5 thoughts on “Beasts of Burden

  1. The one on the platform is one of many objects that I tried to describe to my parents but knowing not enough of words, I coudln’t. I’m nostalgic.

  2. They were still using those in the 70’s in Seoul?


    The photo does not have any scale reference in it. These things are really large and heavy-looking. For example, the lower one – that void in the center – that’s where human shoulders go.

    Nostalgia. I must write about that next…

  3. Not in Seoul, but in countryside.
    I don’t remember seeing them in Seoul but I feel it was familiar too me long before moving to countryside. I probably saw them on pictures of calendars. I also remember seeing them in traditional shows.

    When I think of all the old things I saw in the countryside, I can understand why rich westerners of the modern country think they are saving children by removing them from their birth parents and birth countries.
    But the westerners will never understand that a child can be happy living despite of poverty, in what they consider as rudimentary.

    I was very aware that we were poor, living in poverty is not funny, but it was so peaceful in countryside, it was so beautiful, it made me forget the hunger, it made me happy. I never felt happy as I was after being put in the best environment, best according to the westerners.
    How can I explain that to people who knew nothing else than the confort of a modern society? How can I explain them that providing the basic needs (food, housing and something to wear) without removing me from my country would have been enough?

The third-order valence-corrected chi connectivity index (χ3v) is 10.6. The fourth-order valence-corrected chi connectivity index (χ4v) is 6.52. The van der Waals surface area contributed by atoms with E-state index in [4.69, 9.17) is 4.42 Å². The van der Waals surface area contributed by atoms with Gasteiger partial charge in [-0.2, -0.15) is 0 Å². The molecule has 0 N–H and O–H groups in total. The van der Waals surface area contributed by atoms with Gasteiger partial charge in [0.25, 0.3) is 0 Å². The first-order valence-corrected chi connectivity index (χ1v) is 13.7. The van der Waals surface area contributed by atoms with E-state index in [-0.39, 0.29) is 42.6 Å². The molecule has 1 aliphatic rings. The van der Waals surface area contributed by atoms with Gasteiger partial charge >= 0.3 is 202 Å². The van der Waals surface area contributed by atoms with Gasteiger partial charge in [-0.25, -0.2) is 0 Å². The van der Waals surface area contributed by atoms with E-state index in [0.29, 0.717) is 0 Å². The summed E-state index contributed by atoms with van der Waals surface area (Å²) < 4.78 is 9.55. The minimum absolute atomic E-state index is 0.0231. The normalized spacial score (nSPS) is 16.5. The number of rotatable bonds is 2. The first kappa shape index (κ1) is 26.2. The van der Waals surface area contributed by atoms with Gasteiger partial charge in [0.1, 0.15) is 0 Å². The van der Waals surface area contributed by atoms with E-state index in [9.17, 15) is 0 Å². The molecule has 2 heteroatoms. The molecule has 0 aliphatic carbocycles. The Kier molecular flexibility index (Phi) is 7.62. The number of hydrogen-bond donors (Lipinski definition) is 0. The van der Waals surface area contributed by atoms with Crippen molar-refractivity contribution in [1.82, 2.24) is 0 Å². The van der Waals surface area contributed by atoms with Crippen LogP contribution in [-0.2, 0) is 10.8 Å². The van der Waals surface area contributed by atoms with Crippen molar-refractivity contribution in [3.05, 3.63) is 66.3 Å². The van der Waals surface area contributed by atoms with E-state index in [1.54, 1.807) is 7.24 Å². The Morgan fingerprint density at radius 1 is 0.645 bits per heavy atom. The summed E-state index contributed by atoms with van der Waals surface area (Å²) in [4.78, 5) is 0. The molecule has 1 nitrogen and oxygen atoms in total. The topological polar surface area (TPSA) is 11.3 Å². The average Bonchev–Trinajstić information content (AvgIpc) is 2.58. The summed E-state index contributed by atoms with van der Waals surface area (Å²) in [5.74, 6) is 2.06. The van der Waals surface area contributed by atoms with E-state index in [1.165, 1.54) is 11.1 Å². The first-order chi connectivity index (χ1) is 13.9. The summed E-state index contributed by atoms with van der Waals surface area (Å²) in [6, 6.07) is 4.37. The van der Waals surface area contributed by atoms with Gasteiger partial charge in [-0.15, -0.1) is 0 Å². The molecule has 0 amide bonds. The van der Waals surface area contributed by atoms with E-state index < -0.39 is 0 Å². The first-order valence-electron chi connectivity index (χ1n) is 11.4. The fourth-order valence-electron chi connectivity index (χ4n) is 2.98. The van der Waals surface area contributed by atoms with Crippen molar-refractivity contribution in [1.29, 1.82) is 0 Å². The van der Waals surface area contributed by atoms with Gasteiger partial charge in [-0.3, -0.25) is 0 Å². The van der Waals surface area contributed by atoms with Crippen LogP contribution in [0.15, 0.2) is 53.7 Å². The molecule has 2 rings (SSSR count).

4. I was thinking about this recently myself. There’s something about privilege that just erases common sense.

    Maybe someone needs to place a dollar value on intangible aspects of human relations, such as laughter or hugs or mother bonding. Maybe then we could do a fair cost-benefit analysis. Maybe if we quantified the value of nurture and love, then some wealthy families would be seen to be living in a state of emotional poverty. Maybe then adoption would be seen as theft, instead of deliverance.

  5. While on a trip to Jeollanam-do I had the chance to try on a similarly-constructed pack at a ‘traditional village’. The lasting impression I have from the experience is that they are both heavy and bulky. I can’t imagine how it must feel to wear one for any great length of time.

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